Broker says industry-wide commission structure is needed

Insurance company founder talks to Insurance Business about the challenges and joys of being in the business

Broker says industry-wide commission structure is needed

Insurance News

By Kelly Gregor

Prior to starting his broking business Finsol, Gareth Dobson worked as a registered electrician and communications technician here and in Australia for 10 years. It is that unique experience that has given him invaluable insight into the challenges trade business owners face, and how Finsol can assist and tailor cover to this audience to create long-term financial security and freedom.

“I get great satisfaction out of taking care of my clients’ insurance and ACC needs, so they can get on with doing what they do best, building and maintaining New Zealanders’ homes and businesses,” Dobson said.

Finsol was founded in 2010 and has advisers in Hawke’s Bay – where Dobson is based – Auckland, Northland and soon in Taranaki. It offers a broad range of insurance from personal and business to general and tradies insurance, as well as mortgage broking and KiwiSaver advice.

What the best part of being a broker?
Without a doubt, it’s being able to help people when they need it most during the claims process. Although it’s never under nice circumstances, it’s satisfying to see the advice and products you recommended working the way they’re supposed to.
What’s the most challenging part?
Some clients are adamant that insurers try to avoid paying legitimate claims, which, after eight years in the insurance industry, I can confirm is definitely not the case.
If you could change one thing about the insurance industry – what would it be?
Introducing a commission structure. If life insurers removed the allure of upfront commission and replaced it with a renewal commission model, we would see a significant decrease in policy churn rates and a large increase in the quality and quantity of client servicing.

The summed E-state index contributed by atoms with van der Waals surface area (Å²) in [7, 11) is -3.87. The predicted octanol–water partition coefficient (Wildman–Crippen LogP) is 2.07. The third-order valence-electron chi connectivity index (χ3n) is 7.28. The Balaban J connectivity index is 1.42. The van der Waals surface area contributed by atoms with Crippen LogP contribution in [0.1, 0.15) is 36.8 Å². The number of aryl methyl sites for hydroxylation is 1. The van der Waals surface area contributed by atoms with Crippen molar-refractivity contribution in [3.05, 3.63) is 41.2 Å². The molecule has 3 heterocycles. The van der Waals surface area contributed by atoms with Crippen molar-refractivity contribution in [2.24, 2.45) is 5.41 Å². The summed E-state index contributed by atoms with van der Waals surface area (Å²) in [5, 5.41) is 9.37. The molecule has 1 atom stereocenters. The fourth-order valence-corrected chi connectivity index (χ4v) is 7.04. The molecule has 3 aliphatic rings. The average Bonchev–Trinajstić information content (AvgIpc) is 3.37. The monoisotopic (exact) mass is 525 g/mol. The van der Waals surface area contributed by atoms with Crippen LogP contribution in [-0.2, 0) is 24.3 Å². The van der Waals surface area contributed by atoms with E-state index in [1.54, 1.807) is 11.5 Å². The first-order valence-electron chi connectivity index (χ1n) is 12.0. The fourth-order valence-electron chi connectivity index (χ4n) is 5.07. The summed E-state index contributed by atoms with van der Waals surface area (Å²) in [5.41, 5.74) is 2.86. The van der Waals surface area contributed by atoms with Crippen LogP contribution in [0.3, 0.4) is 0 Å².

Long-term, this would benefit advisers, insurers, and most importantly clients – as well as restore some of the credibility to the industry that has been lost over the years.
Do you feel prepared for the financial law regime changes?
Yes, and I’m looking forward to it. I completed my financial services certificate back in 2014, and closely monitor any updates from the FMA. As a group, we’ve undergone voluntary audits of our advice process, follow the six-step advice process, and fully utilise an online client management system.
Do you think the Financial Markets Authority (FMA) has done enough to prepare financial advisers for these changes?
Yes, the FMA has gone over and above to advise all financial advisers of what is expected for the new regulations. The changes couldn’t come soon enough.
If you could only sell one product; income or life – what would you sell, and why?
Level premium progressive care would be my product of choice. This would provide long-term affordable serious illness and accident financial protection that can assist with medical costs, replacing lost income, protecting lifestyles, and it can be claimed upon multiple times.
Do you think there is a diversity issue in the industry?
I do, definitely. You only have to look around at the professional development seminars to see the industry is dominated by older males. For everyone to have the option of independent insurance advice, there needs to be a more diverse range of male and female advisers from different backgrounds, ethnicities and age groups.
Insurance is seen as a grudge purchase. How do you change this perception for your clients, how do you educate them on the need for insurance?
Education is key. If my clients understand what they’re paying for and what risks they’re minimising, then they’ll see value in me as their adviser and their insurance plan.
To minimise non-disclosure issues, we’ve developed a unique approach to medical underwriting, so when a valid claim is activated, we know it’s going to be paid. This is a real value-add which saves a lot of time and boosts client confidence in my service.
Do you think financial advisers will still be relevant in five years?
Without a doubt. There’s a place for bank and online insurance, for anything over and above basic life insurance - an adviser can add a lot of value, not only with their advice but with their support at claim time.
What do you think is the number one threat to the industry?
I think banks would like to see independent advisers removed from the equation, although I can’t see that happening. We also have the ongoing issue of rogue advisers churning policies and eroding industry credibility, but I’m confident the new regulations will sort this problem out.


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